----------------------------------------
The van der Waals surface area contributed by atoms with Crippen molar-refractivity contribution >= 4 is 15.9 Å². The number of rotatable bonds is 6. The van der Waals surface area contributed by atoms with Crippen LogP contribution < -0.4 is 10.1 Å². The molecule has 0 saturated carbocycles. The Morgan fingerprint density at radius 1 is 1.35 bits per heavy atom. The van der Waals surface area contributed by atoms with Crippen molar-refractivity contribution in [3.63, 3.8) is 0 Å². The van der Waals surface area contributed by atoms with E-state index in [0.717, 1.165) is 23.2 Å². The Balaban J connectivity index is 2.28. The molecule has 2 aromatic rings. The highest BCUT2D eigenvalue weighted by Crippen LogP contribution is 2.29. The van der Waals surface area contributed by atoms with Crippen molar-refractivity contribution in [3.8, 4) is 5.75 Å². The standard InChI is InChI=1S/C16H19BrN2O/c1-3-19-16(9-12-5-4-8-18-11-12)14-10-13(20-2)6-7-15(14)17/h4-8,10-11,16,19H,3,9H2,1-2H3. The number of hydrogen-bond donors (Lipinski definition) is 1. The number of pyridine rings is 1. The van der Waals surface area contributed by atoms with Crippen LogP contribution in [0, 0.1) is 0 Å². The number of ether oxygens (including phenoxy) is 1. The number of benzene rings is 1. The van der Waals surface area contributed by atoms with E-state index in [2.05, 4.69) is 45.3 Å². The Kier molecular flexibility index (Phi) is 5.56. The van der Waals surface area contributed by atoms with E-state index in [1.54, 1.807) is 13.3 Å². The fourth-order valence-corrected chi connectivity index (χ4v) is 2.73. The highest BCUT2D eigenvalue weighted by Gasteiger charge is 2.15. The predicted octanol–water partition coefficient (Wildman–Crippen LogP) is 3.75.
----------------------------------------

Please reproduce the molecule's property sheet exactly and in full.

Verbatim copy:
The van der Waals surface area contributed by atoms with Crippen molar-refractivity contribution >= 4 is 15.9 Å². The number of rotatable bonds is 6. The van der Waals surface area contributed by atoms with Crippen LogP contribution < -0.4 is 10.1 Å². The molecule has 0 saturated carbocycles. The Morgan fingerprint density at radius 1 is 1.35 bits per heavy atom. The van der Waals surface area contributed by atoms with Crippen molar-refractivity contribution in [3.63, 3.8) is 0 Å². The van der Waals surface area contributed by atoms with E-state index in [0.717, 1.165) is 23.2 Å². The Balaban J connectivity index is 2.28. The molecule has 2 aromatic rings. The highest BCUT2D eigenvalue weighted by Crippen LogP contribution is 2.29. The van der Waals surface area contributed by atoms with Crippen molar-refractivity contribution in [3.8, 4) is 5.75 Å². The standard InChI is InChI=1S/C16H19BrN2O/c1-3-19-16(9-12-5-4-8-18-11-12)14-10-13(20-2)6-7-15(14)17/h4-8,10-11,16,19H,3,9H2,1-2H3. The number of hydrogen-bond donors (Lipinski definition) is 1. The number of pyridine rings is 1. The van der Waals surface area contributed by atoms with Crippen LogP contribution in [0, 0.1) is 0 Å². The number of ether oxygens (including phenoxy) is 1. The number of benzene rings is 1. The van der Waals surface area contributed by atoms with E-state index in [2.05, 4.69) is 45.3 Å². The Kier molecular flexibility index (Phi) is 5.56. The van der Waals surface area contributed by atoms with E-state index in [1.54, 1.807) is 13.3 Å². The fourth-order valence-corrected chi connectivity index (χ4v) is 2.73. The highest BCUT2D eigenvalue weighted by Gasteiger charge is 2.15. The predicted octanol–water partition coefficient (Wildman–Crippen LogP) is 3.75.